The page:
The service, called Enterprise HTML Toolbox, is designed to help customers build Web sites free of HTML glitches and spelling errors. It can also test for desktop browser compatibility and ensure that download times are reasonable, according to the company.
With Enterprise HTML Toolbox, organisations can monitor and manage content from multiple sources, including business-to-business partners, checking for broken links, inconsistency in logos and names or inappropriate material, analysts said.
Features include the ability to monitor for HTML coding errors, which can be automatically repaired by Keynote's software, said analyst John McConnell at McConnell Associates.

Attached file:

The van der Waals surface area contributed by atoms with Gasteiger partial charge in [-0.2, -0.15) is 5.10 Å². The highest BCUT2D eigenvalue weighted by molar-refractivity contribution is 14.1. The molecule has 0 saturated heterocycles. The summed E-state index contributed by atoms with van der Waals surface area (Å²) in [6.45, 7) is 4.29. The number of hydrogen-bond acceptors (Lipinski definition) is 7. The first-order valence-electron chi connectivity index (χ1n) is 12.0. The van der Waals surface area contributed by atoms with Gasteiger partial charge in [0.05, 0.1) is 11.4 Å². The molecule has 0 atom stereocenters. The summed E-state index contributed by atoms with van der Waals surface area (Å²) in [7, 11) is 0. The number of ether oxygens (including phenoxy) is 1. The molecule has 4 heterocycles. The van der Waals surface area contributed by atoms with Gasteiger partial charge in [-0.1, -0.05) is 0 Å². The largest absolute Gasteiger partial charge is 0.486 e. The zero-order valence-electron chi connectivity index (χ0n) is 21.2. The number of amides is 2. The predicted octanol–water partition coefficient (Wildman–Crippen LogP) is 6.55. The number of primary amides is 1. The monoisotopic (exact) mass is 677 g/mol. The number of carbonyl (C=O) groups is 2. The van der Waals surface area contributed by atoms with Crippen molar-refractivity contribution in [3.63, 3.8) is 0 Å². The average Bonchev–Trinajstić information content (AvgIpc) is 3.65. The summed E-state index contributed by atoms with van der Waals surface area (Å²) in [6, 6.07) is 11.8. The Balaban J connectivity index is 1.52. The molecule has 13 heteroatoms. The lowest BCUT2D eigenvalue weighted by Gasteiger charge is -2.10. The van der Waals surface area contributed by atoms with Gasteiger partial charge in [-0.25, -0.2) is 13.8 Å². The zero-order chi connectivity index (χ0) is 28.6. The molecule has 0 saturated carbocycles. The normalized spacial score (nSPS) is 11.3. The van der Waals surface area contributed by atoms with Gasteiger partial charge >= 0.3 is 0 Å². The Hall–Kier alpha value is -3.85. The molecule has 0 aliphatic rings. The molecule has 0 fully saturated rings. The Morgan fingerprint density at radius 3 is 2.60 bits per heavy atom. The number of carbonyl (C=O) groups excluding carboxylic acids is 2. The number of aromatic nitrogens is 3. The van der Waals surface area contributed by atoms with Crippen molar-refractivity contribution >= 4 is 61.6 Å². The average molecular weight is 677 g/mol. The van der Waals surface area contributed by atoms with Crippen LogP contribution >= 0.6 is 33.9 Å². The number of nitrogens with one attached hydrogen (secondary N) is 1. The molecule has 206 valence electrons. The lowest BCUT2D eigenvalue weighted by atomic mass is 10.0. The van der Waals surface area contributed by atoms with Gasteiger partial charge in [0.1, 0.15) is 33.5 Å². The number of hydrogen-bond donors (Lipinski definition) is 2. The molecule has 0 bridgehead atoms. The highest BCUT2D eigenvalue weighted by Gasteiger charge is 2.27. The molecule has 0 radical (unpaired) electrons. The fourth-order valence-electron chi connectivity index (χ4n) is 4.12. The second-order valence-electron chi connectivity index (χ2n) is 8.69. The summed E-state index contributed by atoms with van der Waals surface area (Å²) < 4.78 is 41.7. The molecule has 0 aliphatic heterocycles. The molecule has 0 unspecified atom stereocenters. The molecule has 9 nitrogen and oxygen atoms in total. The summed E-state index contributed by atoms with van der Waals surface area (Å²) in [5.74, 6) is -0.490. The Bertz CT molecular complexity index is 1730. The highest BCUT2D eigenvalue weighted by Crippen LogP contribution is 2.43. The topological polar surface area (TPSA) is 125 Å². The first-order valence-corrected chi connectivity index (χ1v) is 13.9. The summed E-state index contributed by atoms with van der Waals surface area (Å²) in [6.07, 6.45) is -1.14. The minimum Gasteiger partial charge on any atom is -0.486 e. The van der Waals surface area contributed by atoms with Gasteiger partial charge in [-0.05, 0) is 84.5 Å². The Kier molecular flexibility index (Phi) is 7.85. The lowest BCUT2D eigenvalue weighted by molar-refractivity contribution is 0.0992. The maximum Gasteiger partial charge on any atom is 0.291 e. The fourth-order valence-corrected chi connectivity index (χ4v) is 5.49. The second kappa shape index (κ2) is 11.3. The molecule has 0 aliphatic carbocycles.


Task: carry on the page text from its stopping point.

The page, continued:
Some features allow sites to be monitored for the HTML tags needed to make pages conform to federal regulations regarding people with visual disabilities, said analyst Bill Gassman at Gartner.
"One of the big drivers of this technology will be Section 508 requirements of the Americans With Disabilities Act," Gassman said. He said the service can be configured to allow users to check whether an image includes a tag to provide an audible sound for visually impaired people. Keynote will enhance the service early next year to include more Section 508 requirements, said product manager Leslie Gaillard.
Enterprise HTML Toolbox will require installation of hardware running Keynote's software within an enterprise firewall, Gaillard said. It will cost $2,500 (£1,615) per month per device for an unlimited number of tests.